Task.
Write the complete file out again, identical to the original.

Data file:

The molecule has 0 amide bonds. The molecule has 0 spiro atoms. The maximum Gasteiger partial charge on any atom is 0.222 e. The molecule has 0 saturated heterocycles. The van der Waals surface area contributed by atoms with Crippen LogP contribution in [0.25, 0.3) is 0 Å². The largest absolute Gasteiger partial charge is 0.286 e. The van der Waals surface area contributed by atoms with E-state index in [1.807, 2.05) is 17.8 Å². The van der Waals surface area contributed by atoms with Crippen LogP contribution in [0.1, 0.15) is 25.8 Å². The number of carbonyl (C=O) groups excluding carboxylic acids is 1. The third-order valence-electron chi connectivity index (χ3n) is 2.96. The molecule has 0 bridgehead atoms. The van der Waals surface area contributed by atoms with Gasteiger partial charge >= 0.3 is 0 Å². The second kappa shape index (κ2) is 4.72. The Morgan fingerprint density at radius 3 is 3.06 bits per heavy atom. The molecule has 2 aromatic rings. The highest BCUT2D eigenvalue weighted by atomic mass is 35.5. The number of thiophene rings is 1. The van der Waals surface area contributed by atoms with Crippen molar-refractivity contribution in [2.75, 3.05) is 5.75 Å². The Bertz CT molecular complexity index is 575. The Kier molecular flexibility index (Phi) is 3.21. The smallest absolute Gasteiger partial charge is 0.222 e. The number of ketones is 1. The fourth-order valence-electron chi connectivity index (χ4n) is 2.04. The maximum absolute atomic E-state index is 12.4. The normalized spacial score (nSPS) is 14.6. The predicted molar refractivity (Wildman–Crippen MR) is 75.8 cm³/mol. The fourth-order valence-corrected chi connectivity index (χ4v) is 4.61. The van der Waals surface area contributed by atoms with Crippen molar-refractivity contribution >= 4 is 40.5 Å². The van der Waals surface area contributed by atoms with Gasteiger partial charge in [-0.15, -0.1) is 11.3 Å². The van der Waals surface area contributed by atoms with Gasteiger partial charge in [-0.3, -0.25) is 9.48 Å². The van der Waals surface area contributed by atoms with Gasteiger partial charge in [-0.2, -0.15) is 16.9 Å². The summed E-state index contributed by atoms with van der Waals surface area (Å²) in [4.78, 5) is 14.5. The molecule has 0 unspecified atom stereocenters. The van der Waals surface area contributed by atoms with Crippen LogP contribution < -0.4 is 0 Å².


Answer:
The molecule has 0 amide bonds. The molecule has 0 spiro atoms. The maximum Gasteiger partial charge on any atom is 0.222 e. The molecule has 0 saturated heterocycles. The van der Waals surface area contributed by atoms with Crippen LogP contribution in [0.25, 0.3) is 0 Å². The largest absolute Gasteiger partial charge is 0.286 e. The van der Waals surface area contributed by atoms with E-state index in [1.807, 2.05) is 17.8 Å². The van der Waals surface area contributed by atoms with Crippen LogP contribution in [0.1, 0.15) is 25.8 Å². The number of carbonyl (C=O) groups excluding carboxylic acids is 1. The third-order valence-electron chi connectivity index (χ3n) is 2.96. The molecule has 0 bridgehead atoms. The van der Waals surface area contributed by atoms with Gasteiger partial charge >= 0.3 is 0 Å². The second kappa shape index (κ2) is 4.72. The Morgan fingerprint density at radius 3 is 3.06 bits per heavy atom. The molecule has 2 aromatic rings. The highest BCUT2D eigenvalue weighted by atomic mass is 35.5. The number of thiophene rings is 1. The van der Waals surface area contributed by atoms with Crippen molar-refractivity contribution in [2.75, 3.05) is 5.75 Å². The Bertz CT molecular complexity index is 575. The Kier molecular flexibility index (Phi) is 3.21. The smallest absolute Gasteiger partial charge is 0.222 e. The number of ketones is 1. The fourth-order valence-electron chi connectivity index (χ4n) is 2.04. The maximum absolute atomic E-state index is 12.4. The normalized spacial score (nSPS) is 14.6. The predicted molar refractivity (Wildman–Crippen MR) is 75.8 cm³/mol. The fourth-order valence-corrected chi connectivity index (χ4v) is 4.61. The van der Waals surface area contributed by atoms with Crippen molar-refractivity contribution >= 4 is 40.5 Å². The van der Waals surface area contributed by atoms with Gasteiger partial charge in [-0.15, -0.1) is 11.3 Å². The van der Waals surface area contributed by atoms with Gasteiger partial charge in [-0.3, -0.25) is 9.48 Å². The van der Waals surface area contributed by atoms with Gasteiger partial charge in [-0.2, -0.15) is 16.9 Å². The summed E-state index contributed by atoms with van der Waals surface area (Å²) in [4.78, 5) is 14.5. The molecule has 0 unspecified atom stereocenters. The van der Waals surface area contributed by atoms with Crippen LogP contribution < -0.4 is 0 Å².